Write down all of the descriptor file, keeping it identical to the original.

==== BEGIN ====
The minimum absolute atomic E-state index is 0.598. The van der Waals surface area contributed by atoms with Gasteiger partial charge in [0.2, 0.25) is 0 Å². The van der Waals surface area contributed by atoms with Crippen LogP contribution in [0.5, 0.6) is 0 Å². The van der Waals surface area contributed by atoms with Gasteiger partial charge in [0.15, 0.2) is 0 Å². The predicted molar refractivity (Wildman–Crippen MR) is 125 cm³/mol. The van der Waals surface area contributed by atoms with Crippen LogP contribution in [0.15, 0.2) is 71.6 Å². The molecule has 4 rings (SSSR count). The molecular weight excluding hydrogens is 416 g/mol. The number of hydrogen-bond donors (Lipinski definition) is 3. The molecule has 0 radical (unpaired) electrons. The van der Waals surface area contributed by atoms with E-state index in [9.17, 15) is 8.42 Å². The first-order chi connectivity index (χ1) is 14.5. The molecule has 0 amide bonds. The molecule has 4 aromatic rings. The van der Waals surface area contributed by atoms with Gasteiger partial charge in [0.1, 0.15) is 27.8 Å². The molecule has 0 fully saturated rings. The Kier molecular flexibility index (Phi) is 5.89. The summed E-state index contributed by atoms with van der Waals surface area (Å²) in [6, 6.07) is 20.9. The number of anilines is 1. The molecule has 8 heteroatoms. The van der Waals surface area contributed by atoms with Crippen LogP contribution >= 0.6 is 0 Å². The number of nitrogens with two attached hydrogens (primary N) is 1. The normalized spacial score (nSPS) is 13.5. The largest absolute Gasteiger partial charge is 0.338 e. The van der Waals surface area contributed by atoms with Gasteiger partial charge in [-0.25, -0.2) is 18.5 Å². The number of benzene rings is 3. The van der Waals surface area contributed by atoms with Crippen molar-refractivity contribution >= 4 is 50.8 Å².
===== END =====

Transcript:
The minimum absolute atomic E-state index is 0.598. The van der Waals surface area contributed by atoms with Gasteiger partial charge in [0.2, 0.25) is 0 Å². The van der Waals surface area contributed by atoms with Crippen LogP contribution in [0.5, 0.6) is 0 Å². The van der Waals surface area contributed by atoms with Gasteiger partial charge in [0.15, 0.2) is 0 Å². The predicted molar refractivity (Wildman–Crippen MR) is 125 cm³/mol. The van der Waals surface area contributed by atoms with Crippen LogP contribution in [0.15, 0.2) is 71.6 Å². The molecule has 4 rings (SSSR count). The molecular weight excluding hydrogens is 416 g/mol. The number of hydrogen-bond donors (Lipinski definition) is 3. The molecule has 0 radical (unpaired) electrons. The van der Waals surface area contributed by atoms with E-state index in [9.17, 15) is 8.42 Å². The first-order chi connectivity index (χ1) is 14.5. The molecule has 0 amide bonds. The molecule has 4 aromatic rings. The van der Waals surface area contributed by atoms with Gasteiger partial charge in [0.1, 0.15) is 27.8 Å². The molecule has 0 fully saturated rings. The Kier molecular flexibility index (Phi) is 5.89. The summed E-state index contributed by atoms with van der Waals surface area (Å²) in [6, 6.07) is 20.9. The number of anilines is 1. The molecule has 8 heteroatoms. The van der Waals surface area contributed by atoms with Crippen LogP contribution >= 0.6 is 0 Å². The number of nitrogens with two attached hydrogens (primary N) is 1. The normalized spacial score (nSPS) is 13.5. The largest absolute Gasteiger partial charge is 0.338 e. The van der Waals surface area contributed by atoms with Gasteiger partial charge in [-0.25, -0.2) is 18.5 Å². The number of benzene rings is 3. The van der Waals surface area contributed by atoms with Crippen molar-refractivity contribution >= 4 is 50.8 Å².